At first progress was slow. Then a key clue emerged in 1908, when the mathematician Hermann Minkowski showed how special relativity required the merger of space with time (SN: 9/13/08, p. 26). In special relativity, measures of space or time differ for different observers. But Minkowski showed that space and time combined — spacetime — yielded a mathematical description of events that all observers could agree on. Any event’s location could be specified by a set of space and time coordinates.

Establishing such coordinates requires a frame of reference, or origin point. Different observers will choose different origins. So if nature’s laws are the same for everybody, then any one person’s set of coordinates should in some sense be equivalent to anybody else’s. Einstein’s quest, then, became an effort to find the formula for transforming any one coordinate system into any other, while maintaining the equivalence between gravity and acceleration.

By 1912, Einstein realized that his goal would require abandoning Euclidean geometry. Real space, he realized, could not conform to the idealized lines and angles of the textbooks. Gravity distorted the coordinates, just as a grid of straight lines on a rubber sheet would curve if you placed a heavy cannonball on it.

But Einstein did not possess the mathematical skills to cope with non-Euclidean geometry. Fortunately, his college friend Marcel Grossmann, an accomplished mathematician, was eager to help. Familiar with 19th century–mathematician Bernhard Riemann’s work on the math for describing curved surfaces, Grossmann helped Einstein produce the outline (Entwurf in German) of a new gravity theory. It had one drawback, though — it worked for some coordinate systems, but not all possible systems. Einstein was dismayed, writing to the physicist Hendrik Lorentz in August 1913 that “there are still such major snags in the thing that my confidence in the admissibility of the theory is still shaky.” If acceleration is equivalent to a gravitational field, Einstein noted, every kind of acceleration should be describable by the equations for gravity. If not, “the theory refutes its own starting point; then it has no foundation whatsoever.”

Two days later, Einstein seemed much happier, writing to Lorentz that the Entwurf theory’s deficiency had been solved. In November, Einstein described that solution in a letter to physicist Paul Ehrenfest, asserting that equations describing all accelerations simply couldn’t exist; some coordinate systems get special status in order to preserve the law of energy-momentum conservation. That made his original goal impossible. But Einstein seemed satisfied that he had done the best that nature would permit.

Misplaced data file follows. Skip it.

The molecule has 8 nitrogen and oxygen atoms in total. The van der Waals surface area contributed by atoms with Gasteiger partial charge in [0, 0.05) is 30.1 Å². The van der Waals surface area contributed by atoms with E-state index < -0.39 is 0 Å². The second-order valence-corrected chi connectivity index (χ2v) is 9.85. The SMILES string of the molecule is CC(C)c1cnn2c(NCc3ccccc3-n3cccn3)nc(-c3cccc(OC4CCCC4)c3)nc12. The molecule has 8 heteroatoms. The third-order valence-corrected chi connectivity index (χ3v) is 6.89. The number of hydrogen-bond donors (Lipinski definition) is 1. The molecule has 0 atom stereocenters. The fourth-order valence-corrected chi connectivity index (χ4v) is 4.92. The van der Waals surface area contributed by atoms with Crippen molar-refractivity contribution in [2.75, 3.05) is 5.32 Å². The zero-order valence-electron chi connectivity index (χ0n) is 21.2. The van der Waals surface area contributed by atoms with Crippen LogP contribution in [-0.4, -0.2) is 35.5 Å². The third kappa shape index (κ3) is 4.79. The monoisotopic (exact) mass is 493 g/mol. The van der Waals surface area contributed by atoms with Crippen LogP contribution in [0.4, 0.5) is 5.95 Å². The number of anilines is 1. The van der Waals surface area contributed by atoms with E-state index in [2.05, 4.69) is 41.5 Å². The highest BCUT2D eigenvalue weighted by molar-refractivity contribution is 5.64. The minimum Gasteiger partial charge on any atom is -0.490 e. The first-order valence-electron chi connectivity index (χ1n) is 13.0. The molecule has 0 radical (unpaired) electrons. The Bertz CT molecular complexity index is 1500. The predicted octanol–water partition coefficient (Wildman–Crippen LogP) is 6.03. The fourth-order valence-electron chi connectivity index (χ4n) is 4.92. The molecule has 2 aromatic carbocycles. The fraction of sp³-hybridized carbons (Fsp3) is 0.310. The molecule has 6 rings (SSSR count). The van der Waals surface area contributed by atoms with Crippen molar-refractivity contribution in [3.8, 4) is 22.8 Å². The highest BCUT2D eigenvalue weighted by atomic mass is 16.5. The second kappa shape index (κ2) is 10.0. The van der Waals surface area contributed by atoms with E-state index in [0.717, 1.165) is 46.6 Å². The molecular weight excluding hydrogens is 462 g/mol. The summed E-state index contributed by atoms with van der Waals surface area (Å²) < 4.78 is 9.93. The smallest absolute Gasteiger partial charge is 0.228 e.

“Can there be anything more beautiful than this, that the necessary specialization follows from the conservation laws?” Einstein asked Ehrenfest. It turned out that there actually was something more beautiful. But to find it, Einstein had to move to Berlin.

Breakthrough in Berlin

Einstein’s life until then had been peripatetic. Born in Ulm, Germany, in 1879, he moved when an infant to Munich and then as a teenager to Milan, Italy, having dropped out of high school. He went back to school in Switzerland, eventually graduating from college in Zurich. Failing to find an academic job, he joined the Swiss patent office in 1902, and the next year married Mileva Marić.

During his years at the patent office, Einstein produced an explosive output of papers poking holes in traditional physics, including reports on his special theory of relativity and Nobel Prize–winning work on quantum physics. Eventually those papers led to sufficient recognition in the physics world to get a faculty appointment in Prague. But at the first chance he returned to Zurich, where Grossmann now taught math. There Einstein and Grossmann developed the Entwurf theory. And then Berlin, the pinnacle of German (and world) physics, called. Prominent physicists at the university there made Einstein an offer he couldn’t refuse: no teaching responsibilities. As he wrote to Lorentz: “I could not resist the temptation to accept a position in which I am relieved of all responsibilities so that I can give myself over completely to rumination.” 

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Throughout all these moves, Einstein’s personal life deteriorated. Growing apart from Mileva, he pursued a relationship with his cousin Elsa. And Mileva did not relish the idea of life in Berlin. In July 1914 she took their two sons back to Zurich, and Einstein was left in Berlin free to ruminate about general relativity to his heart’s content. During the following year his freedom nourished a fertile few months in which he saw a new path to success. In mid-1915 he saw that there was a way to make relativity truly general. Rather than imposing energy-momentum conservation on the equations, he worked on devising equations that would impose the conservation law on the universe. 

Einstein now applied the full force of all the mathematical wizardry he had mastered in the preceding years, adopting embellishments of Riemann’s math called tensors. By November 1915, Einstein sensed victory. On November 4, he submitted a paper on general relativity to the Prussian Academy, following up with an addendum November 11. The next week, he presented yet another new paper, this time in a lecture to the academy, showing how general relativity’s spacetime curvature solved the outstanding gravitational problem in all of physics, the anomaly in the orbit of Mercury. During the following week, he finally found the correct form for the equations describing the gravitational field, presenting his result on November 25. Einstein’s quest was completed. General relativity worked.